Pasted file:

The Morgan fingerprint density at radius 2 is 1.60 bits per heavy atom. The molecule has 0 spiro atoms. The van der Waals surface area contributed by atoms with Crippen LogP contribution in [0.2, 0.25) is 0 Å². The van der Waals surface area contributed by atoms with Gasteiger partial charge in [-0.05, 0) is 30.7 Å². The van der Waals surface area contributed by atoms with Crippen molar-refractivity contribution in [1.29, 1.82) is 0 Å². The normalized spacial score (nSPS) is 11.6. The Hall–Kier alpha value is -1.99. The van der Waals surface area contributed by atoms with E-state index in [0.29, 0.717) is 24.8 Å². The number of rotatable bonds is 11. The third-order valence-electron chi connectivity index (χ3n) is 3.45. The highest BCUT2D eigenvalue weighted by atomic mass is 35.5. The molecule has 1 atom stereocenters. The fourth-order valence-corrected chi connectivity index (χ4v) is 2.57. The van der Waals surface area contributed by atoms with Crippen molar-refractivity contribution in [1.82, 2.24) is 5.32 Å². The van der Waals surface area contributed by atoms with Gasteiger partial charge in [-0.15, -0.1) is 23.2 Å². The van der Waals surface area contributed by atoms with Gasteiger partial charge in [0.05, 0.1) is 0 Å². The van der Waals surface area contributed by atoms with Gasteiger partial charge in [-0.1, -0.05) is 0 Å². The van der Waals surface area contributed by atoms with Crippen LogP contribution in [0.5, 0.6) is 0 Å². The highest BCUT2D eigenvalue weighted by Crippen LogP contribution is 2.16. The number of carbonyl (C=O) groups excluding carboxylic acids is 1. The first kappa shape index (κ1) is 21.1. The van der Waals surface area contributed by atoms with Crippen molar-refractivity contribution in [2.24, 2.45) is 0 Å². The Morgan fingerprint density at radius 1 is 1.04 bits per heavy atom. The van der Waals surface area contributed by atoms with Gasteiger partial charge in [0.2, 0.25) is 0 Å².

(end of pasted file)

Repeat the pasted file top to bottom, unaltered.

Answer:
The Morgan fingerprint density at radius 2 is 1.60 bits per heavy atom. The molecule has 0 spiro atoms. The van der Waals surface area contributed by atoms with Crippen LogP contribution in [0.2, 0.25) is 0 Å². The van der Waals surface area contributed by atoms with Gasteiger partial charge in [-0.05, 0) is 30.7 Å². The van der Waals surface area contributed by atoms with Crippen molar-refractivity contribution in [1.29, 1.82) is 0 Å². The normalized spacial score (nSPS) is 11.6. The Hall–Kier alpha value is -1.99. The van der Waals surface area contributed by atoms with E-state index in [0.29, 0.717) is 24.8 Å². The number of rotatable bonds is 11. The third-order valence-electron chi connectivity index (χ3n) is 3.45. The highest BCUT2D eigenvalue weighted by atomic mass is 35.5. The molecule has 1 atom stereocenters. The fourth-order valence-corrected chi connectivity index (χ4v) is 2.57. The van der Waals surface area contributed by atoms with Crippen molar-refractivity contribution in [1.82, 2.24) is 5.32 Å². The van der Waals surface area contributed by atoms with Gasteiger partial charge in [-0.15, -0.1) is 23.2 Å². The van der Waals surface area contributed by atoms with Gasteiger partial charge in [0.05, 0.1) is 0 Å². The van der Waals surface area contributed by atoms with Gasteiger partial charge in [-0.1, -0.05) is 0 Å². The van der Waals surface area contributed by atoms with Crippen LogP contribution in [0.5, 0.6) is 0 Å². The highest BCUT2D eigenvalue weighted by Crippen LogP contribution is 2.16. The number of carbonyl (C=O) groups excluding carboxylic acids is 1. The first kappa shape index (κ1) is 21.1. The van der Waals surface area contributed by atoms with Crippen molar-refractivity contribution in [2.24, 2.45) is 0 Å². The Morgan fingerprint density at radius 1 is 1.04 bits per heavy atom. The van der Waals surface area contributed by atoms with Gasteiger partial charge in [0.2, 0.25) is 0 Å².